AFFECTIVE AGGRESSION

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in which they are sentimental responses to a disliked condition or way of being, which are likely to be centered on the assumed provider of the hardship however might be disturbed and placed upon others or items if the distressing stimulant isn't readily available to be assaulted. With regard to Freud's traditional psychoanalytic doctrine, the aggressive impulse is inborn and instinctive, however the significant large portion of nonpsychoanalytically driven specialists see it as a publicly discovered response to stress.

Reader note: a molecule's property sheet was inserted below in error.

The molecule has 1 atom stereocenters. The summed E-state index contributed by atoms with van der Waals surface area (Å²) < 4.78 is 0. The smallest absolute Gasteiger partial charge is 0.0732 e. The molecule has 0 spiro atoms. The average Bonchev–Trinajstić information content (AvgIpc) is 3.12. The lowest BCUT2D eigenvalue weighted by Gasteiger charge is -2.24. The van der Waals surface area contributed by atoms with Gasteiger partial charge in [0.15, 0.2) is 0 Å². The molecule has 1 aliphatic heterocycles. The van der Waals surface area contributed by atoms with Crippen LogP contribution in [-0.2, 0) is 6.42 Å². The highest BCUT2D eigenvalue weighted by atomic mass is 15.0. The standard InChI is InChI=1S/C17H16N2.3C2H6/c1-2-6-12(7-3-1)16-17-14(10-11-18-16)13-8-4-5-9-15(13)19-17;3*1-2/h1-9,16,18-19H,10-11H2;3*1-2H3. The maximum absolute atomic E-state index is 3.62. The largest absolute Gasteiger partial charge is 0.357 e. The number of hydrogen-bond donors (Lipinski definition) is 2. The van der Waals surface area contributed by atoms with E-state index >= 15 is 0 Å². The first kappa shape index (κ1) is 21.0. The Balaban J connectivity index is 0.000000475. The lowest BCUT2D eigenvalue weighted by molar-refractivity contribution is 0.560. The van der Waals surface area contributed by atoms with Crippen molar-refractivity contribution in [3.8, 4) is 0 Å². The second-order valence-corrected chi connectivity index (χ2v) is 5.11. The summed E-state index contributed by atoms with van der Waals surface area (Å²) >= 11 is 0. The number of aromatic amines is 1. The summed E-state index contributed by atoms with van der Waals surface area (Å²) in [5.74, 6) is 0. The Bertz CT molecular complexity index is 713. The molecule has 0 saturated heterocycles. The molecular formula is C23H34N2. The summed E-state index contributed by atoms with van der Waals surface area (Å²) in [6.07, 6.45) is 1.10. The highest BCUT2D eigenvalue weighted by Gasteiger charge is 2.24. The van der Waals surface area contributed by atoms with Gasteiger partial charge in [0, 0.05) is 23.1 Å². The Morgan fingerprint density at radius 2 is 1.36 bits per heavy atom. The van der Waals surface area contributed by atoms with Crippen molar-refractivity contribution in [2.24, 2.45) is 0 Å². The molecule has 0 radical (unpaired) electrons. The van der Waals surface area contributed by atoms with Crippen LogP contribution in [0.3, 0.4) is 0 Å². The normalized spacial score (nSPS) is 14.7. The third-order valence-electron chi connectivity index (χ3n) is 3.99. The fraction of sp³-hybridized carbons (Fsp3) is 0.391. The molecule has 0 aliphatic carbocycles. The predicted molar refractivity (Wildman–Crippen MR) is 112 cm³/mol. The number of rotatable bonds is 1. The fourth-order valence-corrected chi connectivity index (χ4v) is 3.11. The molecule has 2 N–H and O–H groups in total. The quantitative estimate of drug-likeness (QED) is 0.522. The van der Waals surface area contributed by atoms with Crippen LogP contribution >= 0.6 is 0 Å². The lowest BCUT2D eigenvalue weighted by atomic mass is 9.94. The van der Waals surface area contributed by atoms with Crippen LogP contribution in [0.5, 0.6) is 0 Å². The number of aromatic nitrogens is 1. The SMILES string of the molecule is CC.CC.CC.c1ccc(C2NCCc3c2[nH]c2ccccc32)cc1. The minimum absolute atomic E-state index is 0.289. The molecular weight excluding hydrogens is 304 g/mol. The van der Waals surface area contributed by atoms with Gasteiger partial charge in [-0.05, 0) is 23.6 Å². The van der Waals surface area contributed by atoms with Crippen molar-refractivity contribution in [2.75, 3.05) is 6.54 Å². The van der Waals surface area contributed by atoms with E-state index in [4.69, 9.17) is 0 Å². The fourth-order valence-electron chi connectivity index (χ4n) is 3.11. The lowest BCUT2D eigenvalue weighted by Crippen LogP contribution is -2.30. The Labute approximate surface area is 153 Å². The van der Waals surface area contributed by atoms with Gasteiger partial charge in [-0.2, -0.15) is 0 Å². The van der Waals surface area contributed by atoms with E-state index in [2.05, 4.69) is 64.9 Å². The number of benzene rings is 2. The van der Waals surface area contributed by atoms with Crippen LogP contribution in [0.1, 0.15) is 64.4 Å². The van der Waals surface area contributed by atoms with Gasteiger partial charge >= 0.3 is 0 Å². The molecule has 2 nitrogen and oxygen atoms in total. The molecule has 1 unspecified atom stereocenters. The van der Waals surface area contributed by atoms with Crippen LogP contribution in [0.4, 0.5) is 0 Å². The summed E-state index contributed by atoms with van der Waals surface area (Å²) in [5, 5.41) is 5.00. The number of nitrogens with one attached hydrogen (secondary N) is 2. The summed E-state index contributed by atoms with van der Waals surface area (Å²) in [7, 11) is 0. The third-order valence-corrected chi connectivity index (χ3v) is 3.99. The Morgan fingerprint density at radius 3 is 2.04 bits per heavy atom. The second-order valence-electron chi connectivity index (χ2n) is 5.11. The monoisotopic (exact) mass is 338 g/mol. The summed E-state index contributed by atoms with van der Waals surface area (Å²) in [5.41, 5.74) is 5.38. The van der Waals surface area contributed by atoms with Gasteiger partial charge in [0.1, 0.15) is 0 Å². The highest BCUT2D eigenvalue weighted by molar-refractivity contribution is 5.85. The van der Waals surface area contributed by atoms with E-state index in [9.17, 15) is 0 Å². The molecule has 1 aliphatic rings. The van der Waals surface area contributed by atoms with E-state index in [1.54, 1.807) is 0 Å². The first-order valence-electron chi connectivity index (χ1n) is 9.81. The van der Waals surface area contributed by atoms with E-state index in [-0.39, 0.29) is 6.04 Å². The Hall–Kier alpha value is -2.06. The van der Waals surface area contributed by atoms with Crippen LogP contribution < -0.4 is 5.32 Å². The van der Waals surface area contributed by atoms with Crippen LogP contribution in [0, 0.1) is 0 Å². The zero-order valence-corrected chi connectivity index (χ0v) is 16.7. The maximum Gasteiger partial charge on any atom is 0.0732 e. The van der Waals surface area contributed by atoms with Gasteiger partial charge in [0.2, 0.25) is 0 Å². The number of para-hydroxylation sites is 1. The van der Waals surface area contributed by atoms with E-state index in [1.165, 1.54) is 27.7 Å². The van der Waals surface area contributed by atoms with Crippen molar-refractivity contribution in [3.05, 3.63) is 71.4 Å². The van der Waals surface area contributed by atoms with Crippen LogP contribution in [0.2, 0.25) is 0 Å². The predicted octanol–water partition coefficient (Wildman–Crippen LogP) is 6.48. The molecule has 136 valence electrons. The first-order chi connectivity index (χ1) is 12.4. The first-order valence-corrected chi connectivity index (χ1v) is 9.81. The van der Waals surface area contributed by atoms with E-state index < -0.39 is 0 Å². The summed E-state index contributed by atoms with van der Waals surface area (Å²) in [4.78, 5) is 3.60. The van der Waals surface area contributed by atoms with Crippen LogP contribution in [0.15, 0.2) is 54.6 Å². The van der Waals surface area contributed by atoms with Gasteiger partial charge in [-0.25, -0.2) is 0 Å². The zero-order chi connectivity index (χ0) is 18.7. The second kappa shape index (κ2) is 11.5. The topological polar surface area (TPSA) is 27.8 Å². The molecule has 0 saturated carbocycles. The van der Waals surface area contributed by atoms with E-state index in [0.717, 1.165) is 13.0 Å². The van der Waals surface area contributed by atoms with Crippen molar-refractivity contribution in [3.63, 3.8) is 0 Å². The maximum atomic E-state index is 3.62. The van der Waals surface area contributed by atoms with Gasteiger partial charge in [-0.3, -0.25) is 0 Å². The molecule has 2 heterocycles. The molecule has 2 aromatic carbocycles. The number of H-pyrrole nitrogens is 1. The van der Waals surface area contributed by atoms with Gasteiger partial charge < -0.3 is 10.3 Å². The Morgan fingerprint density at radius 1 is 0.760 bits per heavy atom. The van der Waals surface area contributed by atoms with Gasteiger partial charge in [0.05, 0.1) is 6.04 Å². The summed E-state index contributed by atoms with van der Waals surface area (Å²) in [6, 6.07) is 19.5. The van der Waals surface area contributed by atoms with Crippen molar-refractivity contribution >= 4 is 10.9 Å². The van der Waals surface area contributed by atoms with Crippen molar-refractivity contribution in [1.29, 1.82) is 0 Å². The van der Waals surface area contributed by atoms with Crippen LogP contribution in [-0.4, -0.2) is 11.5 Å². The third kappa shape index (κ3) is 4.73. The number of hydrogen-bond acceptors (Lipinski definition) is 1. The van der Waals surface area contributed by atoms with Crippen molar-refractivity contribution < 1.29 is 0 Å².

AFFECTIVE AGGRESSION: "Affective aggression is commonly observed in abusive households wherein a child may aggravate an abuser and the abuser might displace their anger onto another household member."
Cite this page: N., Sam M.S., "AFFECTIVE AGGRESSION," in PsychologyDictionary.org, April 7, 2013, https://psychologydictionary.org/affective-aggression/ (accessed August 10, 2022).

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